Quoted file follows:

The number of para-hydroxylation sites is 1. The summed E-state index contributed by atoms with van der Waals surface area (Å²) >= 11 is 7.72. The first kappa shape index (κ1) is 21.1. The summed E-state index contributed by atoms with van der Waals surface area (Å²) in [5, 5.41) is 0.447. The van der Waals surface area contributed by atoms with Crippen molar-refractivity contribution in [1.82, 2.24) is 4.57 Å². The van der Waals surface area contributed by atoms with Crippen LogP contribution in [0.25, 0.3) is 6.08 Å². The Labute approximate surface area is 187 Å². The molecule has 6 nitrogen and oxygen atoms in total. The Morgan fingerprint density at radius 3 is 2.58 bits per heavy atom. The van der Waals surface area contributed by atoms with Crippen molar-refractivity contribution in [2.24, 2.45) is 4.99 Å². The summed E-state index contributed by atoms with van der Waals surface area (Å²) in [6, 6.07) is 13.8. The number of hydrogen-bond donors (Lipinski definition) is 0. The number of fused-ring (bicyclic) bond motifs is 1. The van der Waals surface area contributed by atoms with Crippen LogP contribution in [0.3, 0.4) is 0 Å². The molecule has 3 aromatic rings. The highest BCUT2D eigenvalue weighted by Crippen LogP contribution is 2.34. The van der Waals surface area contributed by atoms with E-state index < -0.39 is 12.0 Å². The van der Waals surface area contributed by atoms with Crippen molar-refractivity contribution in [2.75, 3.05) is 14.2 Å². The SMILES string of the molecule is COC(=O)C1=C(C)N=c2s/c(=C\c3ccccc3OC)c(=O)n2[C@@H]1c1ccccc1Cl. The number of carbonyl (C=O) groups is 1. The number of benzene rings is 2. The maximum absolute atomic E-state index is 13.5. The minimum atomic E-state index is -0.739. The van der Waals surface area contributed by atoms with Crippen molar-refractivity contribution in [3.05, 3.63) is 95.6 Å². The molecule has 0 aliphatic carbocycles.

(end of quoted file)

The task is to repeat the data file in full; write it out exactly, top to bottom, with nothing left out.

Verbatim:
The number of para-hydroxylation sites is 1. The summed E-state index contributed by atoms with van der Waals surface area (Å²) >= 11 is 7.72. The first kappa shape index (κ1) is 21.1. The summed E-state index contributed by atoms with van der Waals surface area (Å²) in [5, 5.41) is 0.447. The van der Waals surface area contributed by atoms with Crippen molar-refractivity contribution in [1.82, 2.24) is 4.57 Å². The van der Waals surface area contributed by atoms with Crippen LogP contribution in [0.25, 0.3) is 6.08 Å². The Labute approximate surface area is 187 Å². The molecule has 6 nitrogen and oxygen atoms in total. The Morgan fingerprint density at radius 3 is 2.58 bits per heavy atom. The van der Waals surface area contributed by atoms with Crippen molar-refractivity contribution in [2.24, 2.45) is 4.99 Å². The summed E-state index contributed by atoms with van der Waals surface area (Å²) in [6, 6.07) is 13.8. The number of hydrogen-bond donors (Lipinski definition) is 0. The number of fused-ring (bicyclic) bond motifs is 1. The van der Waals surface area contributed by atoms with Crippen LogP contribution in [0.3, 0.4) is 0 Å². The molecule has 3 aromatic rings. The highest BCUT2D eigenvalue weighted by Crippen LogP contribution is 2.34. The van der Waals surface area contributed by atoms with E-state index < -0.39 is 12.0 Å². The van der Waals surface area contributed by atoms with Crippen molar-refractivity contribution in [2.75, 3.05) is 14.2 Å². The SMILES string of the molecule is COC(=O)C1=C(C)N=c2s/c(=C\c3ccccc3OC)c(=O)n2[C@@H]1c1ccccc1Cl. The number of carbonyl (C=O) groups is 1. The number of benzene rings is 2. The maximum absolute atomic E-state index is 13.5. The minimum atomic E-state index is -0.739. The van der Waals surface area contributed by atoms with Crippen molar-refractivity contribution in [3.05, 3.63) is 95.6 Å². The molecule has 0 aliphatic carbocycles.